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State Victim Assistance Academy

Frequently Asked Questions

Here are answers to some frequently asked questions.

When and where will the next Basic Academy take place?

NCVLI will offer another Basic Academy in the coming months. It is likely to be held in Portland Oregon in the Winter. Check back often & thanks for your interest!

For a short time, Oregon advocates will be given the opportunity to register before general enrollment is opened.  Registration priority is given to Oregon participants.  Please email ncvli@lclark.edu to be placed on a list of persons interested in learning more about upcoming sessions.

Registration will open a couple months out for Basic Academies!  Check back often. 

When and where will the next Advanced Academy take place?

The next Advanced State Victim Assistance Academy is scheduled for September 19, 2019. Visit the Advanced Academy webpage for registration updates and information!

Can you tell me more about the combination of online and in-person learning?

The Basic Academy is the primary source of statewide training for victim advocates and is designed to help crime victim advocates identify, develop and practice core victim advocacy competencies through adult learning methodologies. The Basic Academy uses a Hybrid Learning Model. 

What is “hybrid learning”, “blended learning” or “mixed method learning”?

The three terms “blended learning”, “hybrid learning” and “mixed method learning” describe learning that combines independent, self-paced learning, online or e-learning methods and traditional classroom methods.  In this model, an e-learning component can be asynchronous (e.g., a self-paced course) or synchronous (e.g., an instructor led online course).  

Why is “hybrid learning” being used?

The combination of learning methods has many benefits:  (1) it accommodates a variety of learning styles and paces; (2) it accommodates individuals’ existing obligations by lessening the in-person time commitment of the training; (3) it leverages the variety of features unique to each delivery environment to optimize learning.  By taking advantage of each learning method, the Basic Academy aims to support advocate development in the best way possible.

How long is the Basic Academy?

The mandatory elements of the Basic Academy total 40 hours of training.  The 40 hours are comprised of a combination of independent, online and in-person learning methodologies.

In addition to these mandatory elements, the Basic SVAA offers optional learning and community building opportunities.  Specifically, in the ten months following completion of the Basic Academy, follow-on learning opportunities in the form of monthly “remote brown bag lunches” on key topics will be provided to graduates.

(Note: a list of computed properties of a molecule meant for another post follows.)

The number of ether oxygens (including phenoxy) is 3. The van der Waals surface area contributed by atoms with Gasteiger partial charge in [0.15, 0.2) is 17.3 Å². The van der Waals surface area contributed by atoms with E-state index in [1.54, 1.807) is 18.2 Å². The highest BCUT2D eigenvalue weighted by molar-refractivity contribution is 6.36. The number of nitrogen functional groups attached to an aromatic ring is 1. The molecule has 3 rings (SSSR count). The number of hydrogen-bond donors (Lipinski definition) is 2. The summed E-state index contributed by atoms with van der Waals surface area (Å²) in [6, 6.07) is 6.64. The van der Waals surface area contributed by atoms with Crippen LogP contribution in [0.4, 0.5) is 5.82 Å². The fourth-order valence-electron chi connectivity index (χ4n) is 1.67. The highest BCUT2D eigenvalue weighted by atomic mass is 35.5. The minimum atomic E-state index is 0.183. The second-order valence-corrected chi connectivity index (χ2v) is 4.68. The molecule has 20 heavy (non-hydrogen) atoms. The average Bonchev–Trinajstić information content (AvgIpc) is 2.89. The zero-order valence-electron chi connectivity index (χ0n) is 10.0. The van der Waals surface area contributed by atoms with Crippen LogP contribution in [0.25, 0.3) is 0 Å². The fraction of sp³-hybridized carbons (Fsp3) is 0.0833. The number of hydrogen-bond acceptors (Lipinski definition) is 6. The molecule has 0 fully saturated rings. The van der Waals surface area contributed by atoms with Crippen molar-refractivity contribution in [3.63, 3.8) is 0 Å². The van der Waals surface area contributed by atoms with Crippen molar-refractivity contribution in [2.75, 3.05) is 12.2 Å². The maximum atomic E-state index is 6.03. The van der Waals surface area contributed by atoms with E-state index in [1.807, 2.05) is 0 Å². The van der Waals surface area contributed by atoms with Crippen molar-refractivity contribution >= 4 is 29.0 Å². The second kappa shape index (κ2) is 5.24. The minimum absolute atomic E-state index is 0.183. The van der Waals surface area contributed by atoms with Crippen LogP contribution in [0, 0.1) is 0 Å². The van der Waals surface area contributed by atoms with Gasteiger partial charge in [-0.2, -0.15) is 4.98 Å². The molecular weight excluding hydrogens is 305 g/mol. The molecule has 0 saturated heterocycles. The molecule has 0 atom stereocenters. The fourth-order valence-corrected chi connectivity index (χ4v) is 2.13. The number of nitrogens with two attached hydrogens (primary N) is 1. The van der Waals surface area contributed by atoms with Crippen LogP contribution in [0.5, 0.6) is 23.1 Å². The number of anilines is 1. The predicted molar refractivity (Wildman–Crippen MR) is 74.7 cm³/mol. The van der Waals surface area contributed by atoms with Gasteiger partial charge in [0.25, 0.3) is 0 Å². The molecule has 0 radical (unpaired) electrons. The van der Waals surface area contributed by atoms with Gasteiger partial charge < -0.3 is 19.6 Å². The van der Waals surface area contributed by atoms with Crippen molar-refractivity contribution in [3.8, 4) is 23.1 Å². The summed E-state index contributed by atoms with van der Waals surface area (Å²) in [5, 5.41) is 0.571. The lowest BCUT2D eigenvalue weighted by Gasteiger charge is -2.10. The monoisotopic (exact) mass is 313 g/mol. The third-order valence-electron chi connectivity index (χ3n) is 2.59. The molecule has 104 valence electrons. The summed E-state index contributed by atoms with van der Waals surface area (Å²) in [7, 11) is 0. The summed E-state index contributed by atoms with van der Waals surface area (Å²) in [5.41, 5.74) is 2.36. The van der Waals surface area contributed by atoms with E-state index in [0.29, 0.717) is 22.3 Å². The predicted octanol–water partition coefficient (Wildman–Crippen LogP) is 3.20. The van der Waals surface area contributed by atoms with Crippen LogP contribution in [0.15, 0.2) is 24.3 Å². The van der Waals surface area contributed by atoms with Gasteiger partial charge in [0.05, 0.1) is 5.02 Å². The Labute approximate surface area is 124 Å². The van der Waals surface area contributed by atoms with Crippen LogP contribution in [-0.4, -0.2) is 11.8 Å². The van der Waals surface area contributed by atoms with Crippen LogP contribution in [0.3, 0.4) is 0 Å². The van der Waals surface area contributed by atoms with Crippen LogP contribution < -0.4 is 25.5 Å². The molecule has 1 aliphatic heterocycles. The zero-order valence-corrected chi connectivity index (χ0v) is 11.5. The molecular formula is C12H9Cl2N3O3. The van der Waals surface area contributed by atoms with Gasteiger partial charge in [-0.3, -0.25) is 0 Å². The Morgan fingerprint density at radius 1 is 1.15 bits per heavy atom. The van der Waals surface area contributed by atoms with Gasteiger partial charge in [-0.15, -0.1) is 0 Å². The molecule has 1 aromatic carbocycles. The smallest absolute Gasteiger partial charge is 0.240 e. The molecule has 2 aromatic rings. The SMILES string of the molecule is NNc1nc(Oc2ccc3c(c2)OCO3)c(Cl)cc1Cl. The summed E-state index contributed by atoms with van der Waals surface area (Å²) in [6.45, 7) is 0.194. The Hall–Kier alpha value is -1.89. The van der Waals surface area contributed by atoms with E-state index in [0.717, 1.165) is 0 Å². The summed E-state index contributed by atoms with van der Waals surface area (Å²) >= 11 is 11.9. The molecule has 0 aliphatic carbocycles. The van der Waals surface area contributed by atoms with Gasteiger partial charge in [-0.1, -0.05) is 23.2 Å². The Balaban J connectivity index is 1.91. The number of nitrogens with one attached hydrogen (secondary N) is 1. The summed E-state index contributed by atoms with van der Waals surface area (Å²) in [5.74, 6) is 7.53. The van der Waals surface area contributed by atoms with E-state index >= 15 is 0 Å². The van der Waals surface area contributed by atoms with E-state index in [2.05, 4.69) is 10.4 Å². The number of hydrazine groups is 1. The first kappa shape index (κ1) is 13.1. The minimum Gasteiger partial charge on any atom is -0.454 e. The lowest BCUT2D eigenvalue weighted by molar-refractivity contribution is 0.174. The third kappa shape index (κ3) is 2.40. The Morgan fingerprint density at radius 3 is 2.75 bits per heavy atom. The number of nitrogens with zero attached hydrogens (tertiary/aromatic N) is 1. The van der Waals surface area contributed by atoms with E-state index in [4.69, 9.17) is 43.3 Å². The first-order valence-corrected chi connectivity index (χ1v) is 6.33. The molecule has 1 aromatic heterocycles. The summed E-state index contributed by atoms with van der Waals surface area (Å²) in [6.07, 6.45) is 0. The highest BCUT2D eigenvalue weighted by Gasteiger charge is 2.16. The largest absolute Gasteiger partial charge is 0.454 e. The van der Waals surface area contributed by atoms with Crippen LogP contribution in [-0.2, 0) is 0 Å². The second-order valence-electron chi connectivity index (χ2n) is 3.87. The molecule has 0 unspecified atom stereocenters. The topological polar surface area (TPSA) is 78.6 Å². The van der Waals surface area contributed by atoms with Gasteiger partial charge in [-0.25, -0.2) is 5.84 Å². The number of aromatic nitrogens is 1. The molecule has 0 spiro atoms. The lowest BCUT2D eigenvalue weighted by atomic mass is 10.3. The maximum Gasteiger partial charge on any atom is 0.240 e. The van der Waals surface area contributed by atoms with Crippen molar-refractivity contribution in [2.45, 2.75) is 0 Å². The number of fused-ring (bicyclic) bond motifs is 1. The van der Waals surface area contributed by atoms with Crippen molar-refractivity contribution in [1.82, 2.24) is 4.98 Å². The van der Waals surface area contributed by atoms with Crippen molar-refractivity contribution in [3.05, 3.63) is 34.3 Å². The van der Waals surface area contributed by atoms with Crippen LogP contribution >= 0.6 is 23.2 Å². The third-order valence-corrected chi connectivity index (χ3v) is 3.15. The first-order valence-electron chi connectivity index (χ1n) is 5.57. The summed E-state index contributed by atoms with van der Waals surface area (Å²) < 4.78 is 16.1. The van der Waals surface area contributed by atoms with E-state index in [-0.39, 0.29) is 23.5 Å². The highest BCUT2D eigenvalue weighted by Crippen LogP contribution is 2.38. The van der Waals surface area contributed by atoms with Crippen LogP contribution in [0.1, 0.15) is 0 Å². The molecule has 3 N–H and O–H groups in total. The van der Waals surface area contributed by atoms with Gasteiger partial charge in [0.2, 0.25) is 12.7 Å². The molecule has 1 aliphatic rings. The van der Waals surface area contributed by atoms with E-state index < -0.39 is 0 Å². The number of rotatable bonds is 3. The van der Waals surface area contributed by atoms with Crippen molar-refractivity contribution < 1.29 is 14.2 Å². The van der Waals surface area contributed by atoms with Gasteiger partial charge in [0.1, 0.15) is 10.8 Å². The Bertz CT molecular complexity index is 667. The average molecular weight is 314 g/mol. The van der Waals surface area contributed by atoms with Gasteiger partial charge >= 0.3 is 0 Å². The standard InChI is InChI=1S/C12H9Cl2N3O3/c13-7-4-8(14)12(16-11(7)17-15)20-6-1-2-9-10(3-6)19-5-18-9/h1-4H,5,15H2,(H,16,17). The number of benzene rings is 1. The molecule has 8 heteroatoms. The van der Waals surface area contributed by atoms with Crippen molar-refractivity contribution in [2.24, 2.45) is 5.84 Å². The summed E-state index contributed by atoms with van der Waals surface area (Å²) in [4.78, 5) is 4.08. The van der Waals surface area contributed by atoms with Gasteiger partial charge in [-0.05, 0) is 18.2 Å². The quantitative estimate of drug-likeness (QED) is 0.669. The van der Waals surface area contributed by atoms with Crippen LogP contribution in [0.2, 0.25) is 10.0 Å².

What is the breakdown of the 40 hours?

  • There are four (4) mandatory online modules to be completed using distance learning prior to the in-person component of the Basic Academy. Each online module is 2 hours long.  The “live” sessions take place weekly, from approximately 12-1:30pm (Pacific), and modules are recorded so that learners can complete them on their own schedules any time prior to the in-person aspect of the Basic Academy.
  • In addition to the mandatory online modules, the Basic Academy also incorporates four (4) in-person training days.  In-person sessions will take place from 8:00am-5:00pm on all four days. 

Is there pre-work in addition to the online learning?

Yes.  There is some work that needs to be done before the in-person training days.  Specifically, learners are required to:

  • Talk to your supervisor and/or others in your office to determine: (1) your office’s rules regarding confidentiality of victim communications, (2) whether your communications with a victim are privileged, and (3) whether you are a mandatory reporter
  • Identify and document key victim resources (e.g., written information, electronic databases, lists of partners, experienced colleagues) that exist in your office
  • Identify and document office policies/practices regarding when and to whom to refer victims for complementary needs (e.g., victim attorneys, victim advocates in other organizations, mental health professionals)
  • Read the “Vision of a Graduate” document and identify preliminary areas of personal strength and areas in which to grow

When do I have to do the pre-work and online learning?

The required pre-work and online modules may be completed on the learner’s own schedule in advance of the in-person training days.  Registered learners will be emailed information about how to access that content, as it is released.

What is the SVAA Basic Academy Attendance/Registration/Cancellation Policy?

To facilitate registration and ensure a consistently applied set of procedures, the following guidelines govern registration, cancellation and attendance at the SVAA Basic Academy trainings: